Gas-based enhanced oil recovery (EOR) processes rely on the injection of gases such as carbon dioxide, nitrogen, and natural gas into heavy oil reservoirs to reduce inherent oil viscosity. Although these processes are very promising, they face the problem of limited and costly gas supply.
This study investigates the conditions, specifically temperature variation, under which freely available air at low temperatures, low pressures, and non-reactive environments for heavy oil recovery. To that end, preliminary experiments are carried out to demonstrate the possibility of beneficial effects of air temperature variation with time. Furthermore, this research aims to utilize the theory of optimal control to determine optimal air temperature versus time function to maximize the heavy oil recovery. For this purpose, the conditions necessary for optimal control are derived and utilized in a computational algorithm.
The preliminary experiments are executed by injecting air into a lab-scale heavy oil reservoir at different pressures (0.169-0.514 MPa absolute) and temperatures in the range of 25-90oC. Reservoirs of four different permeabilities (40-427 Darcy) are used in experiments. When air is injected with a periodic temperature variation between 90oC and 75oC that has an average of 78oC, the recovery is increased from 58.2% to 69.1% of the original-oil-in-place (OOIP) in comparison to that using constant temperature air injection at the maximum temperature of 90oC. That is a considerable improvement of oil recovery by 18.6%.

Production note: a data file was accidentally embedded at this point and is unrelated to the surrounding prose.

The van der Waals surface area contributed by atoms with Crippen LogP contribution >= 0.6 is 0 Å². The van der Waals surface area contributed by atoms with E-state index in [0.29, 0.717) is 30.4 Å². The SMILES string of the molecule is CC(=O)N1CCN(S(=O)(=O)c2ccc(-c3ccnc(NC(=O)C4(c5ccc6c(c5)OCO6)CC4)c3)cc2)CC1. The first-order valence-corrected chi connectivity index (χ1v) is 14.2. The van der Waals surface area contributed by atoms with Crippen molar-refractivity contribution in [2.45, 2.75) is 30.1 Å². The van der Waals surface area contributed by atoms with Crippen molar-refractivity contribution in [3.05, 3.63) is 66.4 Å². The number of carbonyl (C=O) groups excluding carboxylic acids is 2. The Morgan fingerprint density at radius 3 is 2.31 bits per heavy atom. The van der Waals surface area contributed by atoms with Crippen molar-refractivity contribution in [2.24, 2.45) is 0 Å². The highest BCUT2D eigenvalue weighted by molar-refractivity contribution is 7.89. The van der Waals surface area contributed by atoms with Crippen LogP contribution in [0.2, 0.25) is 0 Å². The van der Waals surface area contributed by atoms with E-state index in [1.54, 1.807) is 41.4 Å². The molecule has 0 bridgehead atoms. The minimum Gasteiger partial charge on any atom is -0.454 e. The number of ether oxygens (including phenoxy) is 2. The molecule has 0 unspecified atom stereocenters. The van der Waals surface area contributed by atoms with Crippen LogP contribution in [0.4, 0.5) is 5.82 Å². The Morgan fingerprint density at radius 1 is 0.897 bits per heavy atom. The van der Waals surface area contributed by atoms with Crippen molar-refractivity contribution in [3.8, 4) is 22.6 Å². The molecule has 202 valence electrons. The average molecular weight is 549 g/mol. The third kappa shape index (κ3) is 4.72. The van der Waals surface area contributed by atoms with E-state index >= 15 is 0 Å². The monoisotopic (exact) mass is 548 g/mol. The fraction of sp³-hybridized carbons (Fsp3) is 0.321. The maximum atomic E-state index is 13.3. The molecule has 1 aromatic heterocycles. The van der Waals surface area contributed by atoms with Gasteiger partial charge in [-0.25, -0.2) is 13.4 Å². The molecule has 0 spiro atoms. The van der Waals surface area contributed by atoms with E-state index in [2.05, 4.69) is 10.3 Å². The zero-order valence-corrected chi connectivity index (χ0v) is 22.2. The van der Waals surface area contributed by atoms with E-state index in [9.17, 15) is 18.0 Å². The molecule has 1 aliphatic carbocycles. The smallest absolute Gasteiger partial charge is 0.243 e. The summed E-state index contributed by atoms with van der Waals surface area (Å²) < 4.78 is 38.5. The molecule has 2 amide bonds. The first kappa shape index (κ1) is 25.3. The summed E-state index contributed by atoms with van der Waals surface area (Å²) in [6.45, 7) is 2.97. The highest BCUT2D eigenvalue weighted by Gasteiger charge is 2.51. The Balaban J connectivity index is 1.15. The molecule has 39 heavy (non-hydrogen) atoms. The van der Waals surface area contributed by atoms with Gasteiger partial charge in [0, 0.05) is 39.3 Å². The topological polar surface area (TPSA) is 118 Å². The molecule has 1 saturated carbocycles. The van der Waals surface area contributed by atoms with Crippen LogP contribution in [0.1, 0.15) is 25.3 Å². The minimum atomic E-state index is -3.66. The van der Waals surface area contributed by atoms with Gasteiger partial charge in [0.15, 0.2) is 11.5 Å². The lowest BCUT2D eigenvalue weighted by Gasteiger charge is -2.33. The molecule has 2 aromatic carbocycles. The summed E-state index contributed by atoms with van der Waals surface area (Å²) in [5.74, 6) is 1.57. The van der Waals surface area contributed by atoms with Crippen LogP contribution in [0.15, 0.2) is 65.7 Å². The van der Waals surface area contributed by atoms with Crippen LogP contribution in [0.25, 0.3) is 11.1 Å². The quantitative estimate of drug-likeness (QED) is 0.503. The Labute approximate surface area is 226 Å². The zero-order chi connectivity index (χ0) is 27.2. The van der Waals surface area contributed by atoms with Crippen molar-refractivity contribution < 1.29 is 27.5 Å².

Furthermore, utilizing optimal control the optimal interfacial temperature versus time (control policy) is determined between 90oC and 82oC, which registers 20.66% increase in the oil recovery in comparison to that at the constant temperature of 90oC. The accuracy of optimal control is experimentally validated. The results show that the average relative difference between the predicted heavy oil recovery and the experimental value is a low value of 1.82%.